Your pet’s nail care should be a routine grooming addition. Clipping the nails regularly is important. If your pet lives indoors or is an elderly pet trimming their nails is essential. Outdoor pets that are free to run around often wear down their nails without the aid of clipping or trimming. Different breeds of dogs have differently shaped feet and nails. The shape of the nail and foot will have an impact on how often their nails need to be trimmed. If your pet is active on a hard or rough surface and has nails that grow down, trimming will be required less frequently than an animal that has forward growing nails.

Dew claws, which are the little claws on the inside of the front leg, do not often touch the ground. These little claws will still need to be monitored and trimmed regularly.

The time frame between trimming a dog’s nails varies, with some dogs needing to have the tips cut off every week or two. Veterinarians will recommend that you inspect your dogs’ nails at regular intervals, to see when they need a trim. A quick trick is to pay attention to the sound of your dog’s nails on a hardwood floor, if there is any variation in the sound, it is time to get the clippers or make an appointment.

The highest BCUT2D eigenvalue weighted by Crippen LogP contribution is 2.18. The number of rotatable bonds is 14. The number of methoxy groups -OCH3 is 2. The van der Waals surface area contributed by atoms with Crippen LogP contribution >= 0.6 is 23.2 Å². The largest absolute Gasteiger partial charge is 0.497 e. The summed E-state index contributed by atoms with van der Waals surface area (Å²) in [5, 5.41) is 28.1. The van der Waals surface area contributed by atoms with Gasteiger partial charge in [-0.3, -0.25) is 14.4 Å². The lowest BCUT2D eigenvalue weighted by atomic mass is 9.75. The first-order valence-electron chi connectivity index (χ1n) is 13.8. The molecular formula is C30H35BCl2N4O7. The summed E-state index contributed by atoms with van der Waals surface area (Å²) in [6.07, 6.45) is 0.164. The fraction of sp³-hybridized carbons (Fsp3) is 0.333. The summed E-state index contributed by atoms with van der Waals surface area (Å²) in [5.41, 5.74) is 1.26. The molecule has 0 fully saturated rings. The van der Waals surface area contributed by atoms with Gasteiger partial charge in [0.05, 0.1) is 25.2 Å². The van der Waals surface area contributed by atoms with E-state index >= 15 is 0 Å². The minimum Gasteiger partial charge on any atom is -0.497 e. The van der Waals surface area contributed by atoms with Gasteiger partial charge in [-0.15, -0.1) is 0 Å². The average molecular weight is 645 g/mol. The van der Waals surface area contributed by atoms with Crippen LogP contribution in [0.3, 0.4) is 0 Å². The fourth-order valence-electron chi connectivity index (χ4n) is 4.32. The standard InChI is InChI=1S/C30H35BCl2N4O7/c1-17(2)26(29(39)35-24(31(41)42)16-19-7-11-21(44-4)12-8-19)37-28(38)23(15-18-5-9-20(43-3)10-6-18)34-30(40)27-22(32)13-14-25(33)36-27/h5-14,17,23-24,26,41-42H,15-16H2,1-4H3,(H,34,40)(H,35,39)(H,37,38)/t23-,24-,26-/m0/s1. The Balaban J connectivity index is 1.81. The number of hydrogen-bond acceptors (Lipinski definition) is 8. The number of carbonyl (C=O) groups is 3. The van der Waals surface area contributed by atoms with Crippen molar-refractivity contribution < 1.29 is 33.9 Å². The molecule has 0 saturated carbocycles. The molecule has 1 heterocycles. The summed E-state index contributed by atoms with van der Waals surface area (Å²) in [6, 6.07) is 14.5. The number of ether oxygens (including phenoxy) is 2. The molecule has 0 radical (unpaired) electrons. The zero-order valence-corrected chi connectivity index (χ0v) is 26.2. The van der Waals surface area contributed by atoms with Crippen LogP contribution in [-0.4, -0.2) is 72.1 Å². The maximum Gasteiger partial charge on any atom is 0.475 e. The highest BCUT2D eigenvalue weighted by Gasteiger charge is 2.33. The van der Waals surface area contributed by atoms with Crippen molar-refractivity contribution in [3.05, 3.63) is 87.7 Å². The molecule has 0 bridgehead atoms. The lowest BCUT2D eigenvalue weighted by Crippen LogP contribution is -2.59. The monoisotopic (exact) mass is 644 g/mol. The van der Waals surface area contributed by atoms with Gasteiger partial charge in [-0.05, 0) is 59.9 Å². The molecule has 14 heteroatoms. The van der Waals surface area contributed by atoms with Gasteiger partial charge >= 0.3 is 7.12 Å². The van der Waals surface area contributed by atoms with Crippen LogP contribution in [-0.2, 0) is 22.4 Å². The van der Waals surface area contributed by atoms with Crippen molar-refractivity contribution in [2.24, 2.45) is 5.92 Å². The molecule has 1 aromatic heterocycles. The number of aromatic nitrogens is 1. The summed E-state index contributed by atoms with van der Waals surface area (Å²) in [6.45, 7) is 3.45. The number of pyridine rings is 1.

Our feline companions need to have their nails tended too. The intervals between trimmings will depend on the breed and the cat’s lifestyle. Indoor cats tend to have their claws trimmed more often than outdoor cats.

What happens if my pet’s nails get too long?

Letting your pet go too long without a trim could end in pain and infection. Pet’s claws can split, break or bleed. Infections caused by poor nail care can spread to the toes and the feet. Dogs are not as fortunate as cats, if their nails become too long they can hook on things and tear. If left untrimmed your dog’s nails can grow into a spiral shape and affect their ability to walk. Cats are fortunate and can retract their claws, this does not mean that a cat’s nails do not need to be trimmed.

Do not neglect your dogs nail care. A dog’s nails could curl so far that they puncture the animal’s paw. This kind of wound can lead to an infection and the dog not being able to walk. Make it a routine to check your pet’s nails once a month, and trim if you need to. Neglecting this routine will see the nail “quick” grow out with the nails causing complications. Make sure that you never clip the “quick”. This soft cuticle is full of nerve endings and will not only bleed but cause your pet pain. If an accident does happen and you cut the “quick” quickly push the nail into a bar of stop to slow and stop the bleeding.

Come down and see us for a complimentary appointment, we will check your pet’s nails. If they need a trim, we have various clippers to suit every pet, from small to large. Let us teach you how to cut your pet’s nails at home or make an appointment for us to do it for you.

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